Wednesday, August 14, 2013

Ancient Grain

As we are somewhat historic this week I thought it was appropriate to talk about one of the oldest grain we are known to eat these days. Farro has exploded onto our screens over the past months and today you can find it at restaurants one delicious dishes and supermarkets so you can play with.

I discovered farro at Whole Foods {where else!} in the shape of risotto with butternut squash and since then I have been experimenting with it. But before me ancient peoples were using it around in the Near East about 17,000 years ago {WOW!} and some of them know it as emmer {we call is semi-pearled farro}.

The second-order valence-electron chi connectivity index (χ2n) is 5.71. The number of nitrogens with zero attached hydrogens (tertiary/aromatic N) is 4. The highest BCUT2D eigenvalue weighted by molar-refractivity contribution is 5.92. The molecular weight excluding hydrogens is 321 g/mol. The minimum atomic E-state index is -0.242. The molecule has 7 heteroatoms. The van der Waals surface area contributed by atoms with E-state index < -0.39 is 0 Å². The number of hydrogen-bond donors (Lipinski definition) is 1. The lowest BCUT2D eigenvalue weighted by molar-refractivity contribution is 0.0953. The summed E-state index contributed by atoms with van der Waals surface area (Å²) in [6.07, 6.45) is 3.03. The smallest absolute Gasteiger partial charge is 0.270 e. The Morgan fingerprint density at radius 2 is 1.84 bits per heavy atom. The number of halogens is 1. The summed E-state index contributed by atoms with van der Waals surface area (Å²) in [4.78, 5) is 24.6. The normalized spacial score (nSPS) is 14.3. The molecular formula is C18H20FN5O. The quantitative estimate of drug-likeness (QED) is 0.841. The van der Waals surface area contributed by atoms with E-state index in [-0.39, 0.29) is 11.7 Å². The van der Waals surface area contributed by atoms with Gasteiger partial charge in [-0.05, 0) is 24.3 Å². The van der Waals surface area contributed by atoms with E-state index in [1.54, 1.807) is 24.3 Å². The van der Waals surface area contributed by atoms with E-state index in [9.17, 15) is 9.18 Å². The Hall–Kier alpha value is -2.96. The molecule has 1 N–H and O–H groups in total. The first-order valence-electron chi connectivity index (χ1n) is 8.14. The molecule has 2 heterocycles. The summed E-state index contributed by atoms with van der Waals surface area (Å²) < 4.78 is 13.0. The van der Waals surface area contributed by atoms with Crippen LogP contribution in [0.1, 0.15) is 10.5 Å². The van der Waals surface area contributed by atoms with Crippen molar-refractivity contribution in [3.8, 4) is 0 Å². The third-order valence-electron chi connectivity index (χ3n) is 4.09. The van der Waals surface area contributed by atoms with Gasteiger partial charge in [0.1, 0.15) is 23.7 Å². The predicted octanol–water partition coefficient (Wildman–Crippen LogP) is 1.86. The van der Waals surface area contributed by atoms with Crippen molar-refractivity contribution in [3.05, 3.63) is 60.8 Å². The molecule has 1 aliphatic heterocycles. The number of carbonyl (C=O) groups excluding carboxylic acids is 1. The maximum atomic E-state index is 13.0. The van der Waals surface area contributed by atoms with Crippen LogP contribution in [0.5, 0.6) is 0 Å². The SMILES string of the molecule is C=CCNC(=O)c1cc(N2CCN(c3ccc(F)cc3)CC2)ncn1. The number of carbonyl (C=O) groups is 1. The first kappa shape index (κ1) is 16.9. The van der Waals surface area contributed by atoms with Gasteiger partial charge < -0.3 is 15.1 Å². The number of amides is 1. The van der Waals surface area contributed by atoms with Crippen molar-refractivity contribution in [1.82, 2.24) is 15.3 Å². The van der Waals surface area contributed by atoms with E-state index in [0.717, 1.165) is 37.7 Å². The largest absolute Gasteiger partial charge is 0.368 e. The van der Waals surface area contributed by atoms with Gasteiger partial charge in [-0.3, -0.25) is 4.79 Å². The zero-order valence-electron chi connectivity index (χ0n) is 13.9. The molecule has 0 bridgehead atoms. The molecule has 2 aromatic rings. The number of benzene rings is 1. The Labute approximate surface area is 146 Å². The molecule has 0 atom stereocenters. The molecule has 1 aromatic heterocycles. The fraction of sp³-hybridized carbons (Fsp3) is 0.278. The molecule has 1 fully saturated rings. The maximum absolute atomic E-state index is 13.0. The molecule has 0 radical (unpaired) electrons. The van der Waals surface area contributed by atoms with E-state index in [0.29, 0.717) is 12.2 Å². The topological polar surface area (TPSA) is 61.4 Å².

It most grown in mountainous part of Europe and Asia but its a staple of Italian food as it was the garin of choice to feed the Roman Legions. Farro is a type of spelt but when cooked is firmer and more chewy instead of mushy... Make sure that you read the package and it calls for Triticum Dicoccum {it's actual name}.

Farro is not gluten free but has lower contents of it, so if you are allergic better stay away from it. On the other hand is high in fiber, protein and nutrients. It has a slight nutty flavor and it's very versatile as you can use it on a wide variety of dishes like soups, salads and as a rice substitute.

If you feel adventurous, give this hearty grain a try and you won't be disappointed. It is easy to cook as it usually takes about 20 minutes and you can use a similar ratio as rice {2part of water to 1 part of grain}. I've never tried using it on sweet dishes but that pudding at the top looks lovely.

Have a delicious day!